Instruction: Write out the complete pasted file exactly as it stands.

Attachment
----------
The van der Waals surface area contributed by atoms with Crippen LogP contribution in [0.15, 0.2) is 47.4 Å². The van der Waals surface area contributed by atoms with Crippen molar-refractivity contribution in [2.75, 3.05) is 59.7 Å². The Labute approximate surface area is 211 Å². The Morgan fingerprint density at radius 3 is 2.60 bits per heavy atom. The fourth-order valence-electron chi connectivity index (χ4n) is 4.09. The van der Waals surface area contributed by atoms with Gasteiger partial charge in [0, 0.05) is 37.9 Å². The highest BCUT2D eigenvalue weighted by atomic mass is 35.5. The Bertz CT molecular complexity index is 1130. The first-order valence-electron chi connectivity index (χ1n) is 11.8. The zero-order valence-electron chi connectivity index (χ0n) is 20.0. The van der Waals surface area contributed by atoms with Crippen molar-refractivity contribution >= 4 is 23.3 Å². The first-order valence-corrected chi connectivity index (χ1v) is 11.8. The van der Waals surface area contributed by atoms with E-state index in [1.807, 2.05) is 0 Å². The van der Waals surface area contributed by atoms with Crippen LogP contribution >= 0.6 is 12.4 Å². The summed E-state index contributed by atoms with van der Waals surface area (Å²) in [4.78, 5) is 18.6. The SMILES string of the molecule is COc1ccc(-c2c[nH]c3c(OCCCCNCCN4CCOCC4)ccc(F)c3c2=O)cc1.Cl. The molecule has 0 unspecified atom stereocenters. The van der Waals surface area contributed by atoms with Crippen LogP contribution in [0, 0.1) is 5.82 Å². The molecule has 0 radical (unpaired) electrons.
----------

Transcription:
The van der Waals surface area contributed by atoms with Crippen LogP contribution in [0.15, 0.2) is 47.4 Å². The van der Waals surface area contributed by atoms with Crippen molar-refractivity contribution in [2.75, 3.05) is 59.7 Å². The Labute approximate surface area is 211 Å². The Morgan fingerprint density at radius 3 is 2.60 bits per heavy atom. The fourth-order valence-electron chi connectivity index (χ4n) is 4.09. The van der Waals surface area contributed by atoms with Gasteiger partial charge in [0, 0.05) is 37.9 Å². The highest BCUT2D eigenvalue weighted by atomic mass is 35.5. The Bertz CT molecular complexity index is 1130. The first-order valence-electron chi connectivity index (χ1n) is 11.8. The zero-order valence-electron chi connectivity index (χ0n) is 20.0. The van der Waals surface area contributed by atoms with Crippen molar-refractivity contribution >= 4 is 23.3 Å². The first-order valence-corrected chi connectivity index (χ1v) is 11.8. The van der Waals surface area contributed by atoms with E-state index in [1.807, 2.05) is 0 Å². The van der Waals surface area contributed by atoms with Crippen LogP contribution >= 0.6 is 12.4 Å². The summed E-state index contributed by atoms with van der Waals surface area (Å²) in [4.78, 5) is 18.6. The SMILES string of the molecule is COc1ccc(-c2c[nH]c3c(OCCCCNCCN4CCOCC4)ccc(F)c3c2=O)cc1.Cl. The molecule has 0 unspecified atom stereocenters. The van der Waals surface area contributed by atoms with Crippen LogP contribution in [0, 0.1) is 5.82 Å². The molecule has 0 radical (unpaired) electrons.